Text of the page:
HIV/AIDS Awareness
A Brief Guide for Clinicians
Brought to you by Delta Kappa Zeta
University of Nevada, Las Vegas
Learning Objectives
• Therapists will…
– learn the definitions of Human Immunodeficiency Virus (HIV) and
Acquired Immune Deficiency Syndrome (AIDS).
– learn the prevalence of HIV/AIDS in the United States (US).
– learn the prevalence of HIV/AIDS in Nevada.
– learn the subpopulations disproportionately affected by
HIV/AIDS nationally and in Nevada.
– review marriage and family therapy (MFT) literature and
interventions with HIV/AIDS affected subpopulations.
– learn local Las Vegas resources for HIV/AIDS testing, treatment,
and counseling.
HIV and AIDS Defined
• Human Immunodeficiency Virus (HIV), once contracted, attacks the
human body’s t-Cells (or CD4 Cells). Over time, the virus overwhelms and kills the
body’s t-cells, reducing immune system response and making the individual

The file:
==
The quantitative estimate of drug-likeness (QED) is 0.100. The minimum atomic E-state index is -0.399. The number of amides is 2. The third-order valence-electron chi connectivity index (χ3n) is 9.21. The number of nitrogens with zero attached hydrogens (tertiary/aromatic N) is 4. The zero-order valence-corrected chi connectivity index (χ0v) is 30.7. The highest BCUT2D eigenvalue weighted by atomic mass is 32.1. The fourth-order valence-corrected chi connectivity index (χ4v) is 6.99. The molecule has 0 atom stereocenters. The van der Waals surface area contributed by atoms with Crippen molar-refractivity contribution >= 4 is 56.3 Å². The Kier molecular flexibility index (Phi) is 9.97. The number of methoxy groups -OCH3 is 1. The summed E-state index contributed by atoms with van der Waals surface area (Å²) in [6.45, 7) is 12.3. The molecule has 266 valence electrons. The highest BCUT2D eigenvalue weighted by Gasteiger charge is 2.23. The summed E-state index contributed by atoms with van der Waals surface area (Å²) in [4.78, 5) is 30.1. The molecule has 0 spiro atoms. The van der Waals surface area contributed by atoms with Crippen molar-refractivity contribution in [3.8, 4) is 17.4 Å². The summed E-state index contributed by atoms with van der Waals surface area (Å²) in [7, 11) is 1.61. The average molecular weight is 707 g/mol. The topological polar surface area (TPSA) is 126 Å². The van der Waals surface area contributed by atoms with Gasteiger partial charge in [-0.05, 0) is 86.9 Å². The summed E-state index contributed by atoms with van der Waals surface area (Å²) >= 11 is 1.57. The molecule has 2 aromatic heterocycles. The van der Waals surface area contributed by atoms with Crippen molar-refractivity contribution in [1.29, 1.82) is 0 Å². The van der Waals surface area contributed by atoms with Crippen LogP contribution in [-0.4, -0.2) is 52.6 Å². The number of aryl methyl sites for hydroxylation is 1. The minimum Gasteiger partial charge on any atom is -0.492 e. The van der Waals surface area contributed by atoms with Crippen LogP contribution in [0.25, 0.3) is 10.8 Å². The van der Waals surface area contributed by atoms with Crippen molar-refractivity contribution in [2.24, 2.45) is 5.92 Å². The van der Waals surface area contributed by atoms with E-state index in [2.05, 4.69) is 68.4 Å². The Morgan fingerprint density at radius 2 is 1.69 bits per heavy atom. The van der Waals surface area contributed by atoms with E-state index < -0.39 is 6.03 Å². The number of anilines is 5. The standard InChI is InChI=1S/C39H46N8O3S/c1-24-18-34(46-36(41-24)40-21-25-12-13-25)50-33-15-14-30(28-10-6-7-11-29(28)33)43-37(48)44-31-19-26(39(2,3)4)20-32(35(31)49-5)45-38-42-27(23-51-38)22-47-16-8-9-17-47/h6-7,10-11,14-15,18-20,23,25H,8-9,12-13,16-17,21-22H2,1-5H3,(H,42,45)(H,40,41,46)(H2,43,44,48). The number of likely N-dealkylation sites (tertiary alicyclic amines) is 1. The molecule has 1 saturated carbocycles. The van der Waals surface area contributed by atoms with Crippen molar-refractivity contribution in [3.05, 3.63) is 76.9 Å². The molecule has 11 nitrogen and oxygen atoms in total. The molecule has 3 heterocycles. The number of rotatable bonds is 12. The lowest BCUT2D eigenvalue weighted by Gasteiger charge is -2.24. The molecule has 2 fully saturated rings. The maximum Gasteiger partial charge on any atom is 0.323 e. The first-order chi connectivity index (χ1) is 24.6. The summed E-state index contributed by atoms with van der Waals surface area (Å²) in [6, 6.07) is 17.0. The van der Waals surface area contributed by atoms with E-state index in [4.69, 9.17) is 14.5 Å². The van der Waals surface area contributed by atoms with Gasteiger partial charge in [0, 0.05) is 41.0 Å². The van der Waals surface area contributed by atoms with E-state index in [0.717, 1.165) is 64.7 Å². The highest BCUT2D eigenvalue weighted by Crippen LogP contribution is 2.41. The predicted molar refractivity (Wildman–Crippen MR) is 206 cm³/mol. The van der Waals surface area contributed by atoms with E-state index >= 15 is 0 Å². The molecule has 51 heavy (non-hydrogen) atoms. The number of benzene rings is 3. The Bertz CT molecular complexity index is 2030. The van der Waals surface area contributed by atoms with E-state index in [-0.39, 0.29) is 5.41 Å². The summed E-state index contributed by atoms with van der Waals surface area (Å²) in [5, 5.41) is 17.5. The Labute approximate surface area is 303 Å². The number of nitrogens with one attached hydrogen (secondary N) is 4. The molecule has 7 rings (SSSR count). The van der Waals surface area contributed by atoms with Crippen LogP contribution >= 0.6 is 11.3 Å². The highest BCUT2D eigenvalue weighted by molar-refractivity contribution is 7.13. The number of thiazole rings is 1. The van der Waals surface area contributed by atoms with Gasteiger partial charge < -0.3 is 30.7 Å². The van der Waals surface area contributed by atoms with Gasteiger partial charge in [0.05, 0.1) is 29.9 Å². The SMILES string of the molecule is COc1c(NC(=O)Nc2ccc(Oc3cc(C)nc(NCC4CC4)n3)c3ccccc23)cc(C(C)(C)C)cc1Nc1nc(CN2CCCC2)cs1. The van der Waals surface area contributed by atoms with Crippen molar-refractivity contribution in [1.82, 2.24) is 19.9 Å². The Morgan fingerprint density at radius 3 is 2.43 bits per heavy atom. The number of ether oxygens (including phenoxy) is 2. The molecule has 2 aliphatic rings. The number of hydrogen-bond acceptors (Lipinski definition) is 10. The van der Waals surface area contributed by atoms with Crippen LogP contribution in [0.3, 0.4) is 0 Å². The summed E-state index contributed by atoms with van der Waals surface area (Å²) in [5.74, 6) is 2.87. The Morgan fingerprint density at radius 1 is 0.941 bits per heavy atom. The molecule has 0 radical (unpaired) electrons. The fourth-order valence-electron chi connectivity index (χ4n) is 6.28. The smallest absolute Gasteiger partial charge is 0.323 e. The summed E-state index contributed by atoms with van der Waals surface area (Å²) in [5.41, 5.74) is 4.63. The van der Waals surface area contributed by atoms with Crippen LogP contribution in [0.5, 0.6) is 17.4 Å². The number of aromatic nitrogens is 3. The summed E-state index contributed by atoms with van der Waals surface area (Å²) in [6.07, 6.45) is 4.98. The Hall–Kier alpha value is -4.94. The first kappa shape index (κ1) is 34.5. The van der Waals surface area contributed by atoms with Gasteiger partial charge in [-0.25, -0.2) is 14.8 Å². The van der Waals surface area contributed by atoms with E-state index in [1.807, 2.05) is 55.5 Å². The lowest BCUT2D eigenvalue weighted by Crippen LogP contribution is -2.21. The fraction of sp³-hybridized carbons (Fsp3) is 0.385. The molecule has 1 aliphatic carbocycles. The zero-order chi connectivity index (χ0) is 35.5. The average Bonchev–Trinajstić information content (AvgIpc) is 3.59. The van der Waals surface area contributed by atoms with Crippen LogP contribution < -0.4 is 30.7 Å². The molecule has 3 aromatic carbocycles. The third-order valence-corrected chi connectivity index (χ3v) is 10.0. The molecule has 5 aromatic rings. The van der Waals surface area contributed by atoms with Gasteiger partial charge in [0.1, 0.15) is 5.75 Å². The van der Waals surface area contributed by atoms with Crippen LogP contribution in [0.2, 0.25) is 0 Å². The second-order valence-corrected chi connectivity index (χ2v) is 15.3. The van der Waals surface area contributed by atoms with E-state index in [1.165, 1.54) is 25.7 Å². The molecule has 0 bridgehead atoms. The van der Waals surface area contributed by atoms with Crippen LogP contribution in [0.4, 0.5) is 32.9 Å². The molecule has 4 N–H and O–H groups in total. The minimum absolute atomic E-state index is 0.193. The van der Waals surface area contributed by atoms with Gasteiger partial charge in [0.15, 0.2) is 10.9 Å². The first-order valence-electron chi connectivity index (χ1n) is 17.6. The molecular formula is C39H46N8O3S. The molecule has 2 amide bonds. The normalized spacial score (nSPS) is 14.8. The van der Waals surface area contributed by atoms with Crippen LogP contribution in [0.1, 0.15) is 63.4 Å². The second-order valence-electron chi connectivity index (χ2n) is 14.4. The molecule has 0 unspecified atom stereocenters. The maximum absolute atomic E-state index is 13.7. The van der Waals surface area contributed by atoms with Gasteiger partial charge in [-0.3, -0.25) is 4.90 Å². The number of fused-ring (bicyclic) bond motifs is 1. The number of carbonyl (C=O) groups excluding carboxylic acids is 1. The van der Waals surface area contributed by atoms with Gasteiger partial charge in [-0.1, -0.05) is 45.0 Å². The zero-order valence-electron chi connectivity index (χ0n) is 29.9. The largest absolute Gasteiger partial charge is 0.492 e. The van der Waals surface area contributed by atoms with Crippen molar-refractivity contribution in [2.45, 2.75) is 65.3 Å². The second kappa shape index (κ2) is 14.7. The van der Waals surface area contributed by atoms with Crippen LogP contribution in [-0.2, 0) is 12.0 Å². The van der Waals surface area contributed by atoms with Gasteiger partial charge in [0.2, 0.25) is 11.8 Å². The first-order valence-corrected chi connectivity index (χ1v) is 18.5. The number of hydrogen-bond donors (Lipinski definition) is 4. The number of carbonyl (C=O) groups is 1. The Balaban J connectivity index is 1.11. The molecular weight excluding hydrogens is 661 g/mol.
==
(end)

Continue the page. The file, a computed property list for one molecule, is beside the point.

vulnerable to opportunistic infections (OIs).
• Acquired Immunodeficiency Syndrome (AIDS) is diagnosed when the
body’s t-cell count diminishes to < 200 cells/mm3 or when the individual develops
symptoms of one or more OIs.
• Opportunistic Infections (OI): An infection that “takes advantage of” the
host’s weakened immune system. A list of 20 AIDS-defining conditions, including
pneumonia and Kaposi’s Sarcoma, are listed at: common OIs
• Viral Load: Number or HIV particles, or copies, per milliliter of blood.
when viral load is high, CD4 or t-cell levels are low. HIV is considered “undetectable”
when viral load is 40-75 copies/sample.
• HIV/AIDS, by the numbers:
– Normal t-cell levels range from 500-1,000 cells/mm3
– HIV treatment should begin before/when t-cell counts are < 350 cells/mm3
– AIDS diagnosis typically assigned < 200 cells/mm3
Prevalence of
HIV/AIDS in the US
• Rates of HIV infection in the US from the 1980 to 2011:
– Adult & Adolescents: 1,146,271
– Children: 9,521
– Total: 1,155,792
• Rate of new HIV infection in the US in 2011:
– Adults & Adolescents: 25,423
– Children: 12
– Total: 25,435
• Rate per 100,000 population: 10.3%
Centers for Disease Control (CDC), 2011
Prevalence by Subpopulation
(CDC, 2011)
MSM: Men who have sex with men
IDU: Intravenous drug users
Prevalence of HIV/AIDS